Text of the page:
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Roofing is a specialized skill that must meet specific building codes. One question that you might have about putting on a new roof is the spacing of the nails. How far apart should rooting nails be placed? We have researched and found the answer to that question and a few more.
Nail placement is key to the performance of the shingles. When installing shingles, one must follow the manufacturer's installation instructions that specify the proper placement of roofing nails to guarantee the warranty and meet the International Building Codes. There are two basic nail patterns used in roofing:
- Standard nail pattern
- High wind or steep slope pattern
If you still have some questions about roofing nails, don't worry. In this post, we'll discuss the topic in more detail. Please keep reading to find out more information about roofing nail patterns, types of roofing nails, and other common questions that people ask about them. Without further ado, let's get into it.
Consistent shingle pattern layout throughout the roof and an even and uniform nailing pattern distribute the stress evenly across the roof, creating a solid structure that can withstand the forces of nature's elements.
Shingles must be laid out in the proper installation pattern with the overlaps in the right places. Besides a seamless, attractive look, the appropriate overlap is essential to controlling water flow. Otherwise, water can't shed correctly and will get to where it shouldn't be, leading to leaks and expensive water damage.
Proper installation should be done manually by hammer or with a pneumatic gun that is properly adjusted. If the nails over penetrate or under penetrate into the shingle, the performance is compromised, leading to raised shingle tabs, nail corrosion, buckling, shingle blowoff, and sealing failures.
How many nails per shingle?
IBC code calls for manufacturer minimum standard, which is generally four per shingle but never less than four nails per strip shingle or two per individual shingle.
However, that can vary by nail pattern based on region and local building ordinances, so make sure you use a highly reputable and licensed roofer well versed in all required building codes.
Standard Nail Pattern
The standard nail pattern on a three-tab shingle calls for four nails per shingle at 6 1/8 inches above the butt edge. There should be two placed 1 inch inward from each edge. The other two nails go 12-13 inches inward. The nails should be placed 1/2 of an inch above the cutouts but below the sealant strip.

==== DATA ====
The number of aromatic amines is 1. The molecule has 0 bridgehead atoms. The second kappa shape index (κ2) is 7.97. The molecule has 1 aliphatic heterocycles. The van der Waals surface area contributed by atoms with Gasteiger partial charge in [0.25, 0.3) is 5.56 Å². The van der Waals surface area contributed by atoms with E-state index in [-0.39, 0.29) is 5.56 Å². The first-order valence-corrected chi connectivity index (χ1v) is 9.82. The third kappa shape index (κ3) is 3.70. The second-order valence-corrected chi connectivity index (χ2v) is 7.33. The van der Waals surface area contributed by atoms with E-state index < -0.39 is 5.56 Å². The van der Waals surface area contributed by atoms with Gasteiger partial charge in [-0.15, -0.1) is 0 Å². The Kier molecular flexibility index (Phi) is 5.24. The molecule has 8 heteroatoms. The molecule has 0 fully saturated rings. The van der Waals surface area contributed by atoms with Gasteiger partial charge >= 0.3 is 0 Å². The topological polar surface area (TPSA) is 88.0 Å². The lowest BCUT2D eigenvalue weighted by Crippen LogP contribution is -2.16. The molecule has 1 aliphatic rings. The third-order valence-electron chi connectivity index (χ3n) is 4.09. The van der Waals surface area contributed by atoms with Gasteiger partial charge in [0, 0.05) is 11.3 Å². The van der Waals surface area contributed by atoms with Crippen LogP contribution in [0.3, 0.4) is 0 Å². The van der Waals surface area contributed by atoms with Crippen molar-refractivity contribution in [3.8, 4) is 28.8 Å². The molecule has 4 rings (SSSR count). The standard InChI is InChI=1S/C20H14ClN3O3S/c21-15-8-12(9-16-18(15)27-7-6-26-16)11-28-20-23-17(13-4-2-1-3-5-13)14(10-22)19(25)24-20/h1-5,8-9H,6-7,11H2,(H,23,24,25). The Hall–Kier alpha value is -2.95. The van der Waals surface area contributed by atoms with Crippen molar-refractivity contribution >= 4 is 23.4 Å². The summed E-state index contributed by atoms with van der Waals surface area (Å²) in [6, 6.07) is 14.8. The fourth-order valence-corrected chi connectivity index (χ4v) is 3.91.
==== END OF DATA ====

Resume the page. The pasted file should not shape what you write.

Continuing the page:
High Wind or Steep Slope Pattern
In high wind areas or coastal areas, the nail pattern increases to five or six nails per shingle to enhance the holding power and security of the shingles.
If a roof slope exceeds 21 units vertical to 12 units horizontal, then manufacturer installation instruction will specify additional nails, probably increasing to six.
With an increased number of nails, none should be within 2 inches of a joint. Each shingle should also be sealed with asphalt plastic cement evenly spaced 2 inches above the bottom edge.
However, it is noteworthy that the number of nails per shingle doesn't matter much if improperly located. More nails in the wrong place can do more harm than good.
If shingles are nailed too high, it allows wind to get up under the shingle, eventually loosening it. It can also increase the nail head's exposure to water which causes problems over time.
Take a look at this tutorial:
What size are roofing nails?
Roofing nail measurements refer to diameter and length. There is a head diameter and shank diameter to consider.
International Building Code (IBC) specifies that the head of roofing nails must be a minimum size of 3/8 of an inch or 9.5 millimeters for compliance.
IBC codes require that roofing nails be a minimum of 12 gauge or 2.67 millimeters. The smaller the gauge number, the larger the nail, so you will also see roofers use 10-gauge and 11-gauge nails.
The IBC doesn't state a specified length for roofing nails. However, it does specify that nails must penetrate through the roofing material and must not be less than 3/4 of an inch (or 19.1 mm) into the sheathing. In cases where the sheathing is less than 3/4 of an inch, the nails must penetrate through the sheathing.
Roofing nails come in sizes that vary between 1 and 2 inches in length to give roofers flexibility to make adjustments to accommodate roofing shingle and underlayment thickness variants and still meet code.
To calculate the correct nail length, add the thickness of the shingle and the underlayment. Then calculate the thickness of the sheathing to make sure that the nail has enough length to penetrate the sheathing enough to meet building codes.
Are there different types of roofing nails?